First Lady has zeal for education: President

Grace Mugabe
Tendai Mugabe Senior Reporter

President Mugabe has said the First Lady Dr Grace Mugabe has a zeal for education which has seen her working hard for her academic achievements, including the recent Doctorate she acquired from the University of Zimbabwe. Addressing guests at a fundraising gala in honour of Dr Mugabe’s Golden Jubilee held at the First Family’s Blue Roof residence in Harare on Saturday, President Mugabe chronicled his wife’s long journey in education until she obtained her doctorate degree.

He said the First Lady always wanted to experiment with difficult things and she always came out with exceptional results.

“She had heard that at the university there was a department of Confucius studies led by a Chinese professor,” said President Mugabe.

“She said she wanted to do a degree in Chinese language, Chinese history and culture. I said ‘no you can’t do a degree in Chinese, that language is very difficult’ and she said ‘I will do it’.

“So, she was having lessons here. The professor will be coming here every other day for a given length of time.”

President Mugabe said the First Lady later went to China to graduate with a degree in Chinese.

“Then she would go to China, attend lessons there for a given period — about two and half to three years,” he said. “She wrote that degree in Chinese, Chinese history and passed. The proof of it, a Bachelor’s Degree. The proof of it was that each time we have Chinese visitors she could talk to them in Chinese. Fluent. She had mastered Chinese and I wondered that this woman, that language on paper its sticks put together.

“Little sticks put here, two or three or four and you master that — and she baffled me. She still baffles me because I could not have definitely mastered that language in the manner she did.”

President Mugabe left everyone in stitches when he said: “So, I could never say stop it to her.”

After graduating in Chinese, President Mugabe said the First Lady raised the bar and now wanted to study for a doctorate degree.

“Then later she said she wanted to do research and this time under the University of Zimbabwe and do a doctorate, doctoral degree,” he said.

“I said ‘but a doctoral degree, you need to have read quite widely’ and she said ‘yes I will do that. I will take my time’. There she was. You need also to have support of lecturers. Someone will be appointed by the university to guide you.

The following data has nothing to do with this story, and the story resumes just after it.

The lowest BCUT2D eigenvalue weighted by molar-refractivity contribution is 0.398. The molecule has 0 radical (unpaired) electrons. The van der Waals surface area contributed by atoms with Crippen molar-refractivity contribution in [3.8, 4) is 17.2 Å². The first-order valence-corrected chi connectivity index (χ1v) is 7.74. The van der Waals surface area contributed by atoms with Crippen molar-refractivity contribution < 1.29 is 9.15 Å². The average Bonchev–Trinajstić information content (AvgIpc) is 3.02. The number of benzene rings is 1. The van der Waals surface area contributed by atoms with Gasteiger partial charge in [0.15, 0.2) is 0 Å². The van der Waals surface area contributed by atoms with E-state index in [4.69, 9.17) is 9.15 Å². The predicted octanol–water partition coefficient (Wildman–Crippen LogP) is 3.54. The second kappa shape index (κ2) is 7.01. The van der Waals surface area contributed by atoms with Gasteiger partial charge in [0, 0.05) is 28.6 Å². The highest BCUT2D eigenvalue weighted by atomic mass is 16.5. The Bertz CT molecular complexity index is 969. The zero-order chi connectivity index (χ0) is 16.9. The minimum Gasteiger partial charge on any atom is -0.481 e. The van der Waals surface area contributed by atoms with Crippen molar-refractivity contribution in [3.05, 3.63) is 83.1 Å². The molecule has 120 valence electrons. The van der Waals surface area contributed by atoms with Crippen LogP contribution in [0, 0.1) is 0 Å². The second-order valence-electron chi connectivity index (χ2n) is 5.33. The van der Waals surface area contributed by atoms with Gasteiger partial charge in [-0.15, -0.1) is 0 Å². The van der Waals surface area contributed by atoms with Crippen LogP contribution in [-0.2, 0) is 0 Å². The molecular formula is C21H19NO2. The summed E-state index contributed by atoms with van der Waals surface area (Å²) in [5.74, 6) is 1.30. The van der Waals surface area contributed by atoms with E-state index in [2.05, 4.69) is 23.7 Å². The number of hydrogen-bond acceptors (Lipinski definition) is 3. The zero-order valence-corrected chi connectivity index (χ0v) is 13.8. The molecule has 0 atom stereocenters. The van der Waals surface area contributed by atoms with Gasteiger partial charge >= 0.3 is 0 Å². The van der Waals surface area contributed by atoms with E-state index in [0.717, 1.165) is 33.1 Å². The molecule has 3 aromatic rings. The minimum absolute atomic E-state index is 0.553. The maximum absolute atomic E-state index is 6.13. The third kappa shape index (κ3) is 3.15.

“All that was in place and she covered quite a number of subjects including psychology. You used to read the chapters that she wrote and I wondered at the depth of knowledge she had acquired. True, the university called her when time had come, put questions to her, all the oral part and I was told she had gone through and the results overall with dissertation thesis was accepted and there she was.

“She has emerged with a doctoral degree at the University of Zimbabwe. Again, when I thought she wouldn’t do it and wanted to advise her otherwise she said no, she wouldn’t be stopped. So, when she has made up her mind to do a thing she would do it.

“From the teachings of the past in our schools, VaMachinga (Gabriel), who was a teacher, taught her in the primary school, has given us his own description of what he remembers of what she was and what she did, how she behaved at school.

“But during those days, it has died now, all our girls were taught how to knit, how to sew, how to cook in a simple way. I tell you, there is no week which goes without her taking to the knitting, do they call them needles or what? She is always using her fingers at home and you know knitting is quite laborious when you look at the women doing it. But she is at it.”

President Mugabe said Dr Mugabe’s philanthropic work in Mazowe was out of her moral commitment to the less privileged and was not motivated by political ambition.

Despite the First Lady’s efforts, President Mugabe said, some people were not appreciative and conveniently chose to be critical of such good work.

“When this is done, unfortunately you get some people being critical,” he said. “They think one is doing it in order to curry favour; one is doing it for political reasons and so on and so on. And, avoid accepting and acknowledging that one is doing it for the love of humanity, for the love of it, for purposes of helping to save humanity.

“If these children were left to die or where not given the circumstances they are in, I think certainly they would not have survived to the extent that they have.

“What she (Amai Mugabe) is doing in Mazowe, she is doing it for the country, for the people, for us and not for herself. Yes, she has that zeal. She has that moral commitment which we don’t have, which many don’t have to assist children who are abandoned and she has taken to it that way.

“It is that sense of sacrifice that she has also, sense of giving herself as a helper or can we say in quotes, saviour of the children who otherwise would have faced death.”

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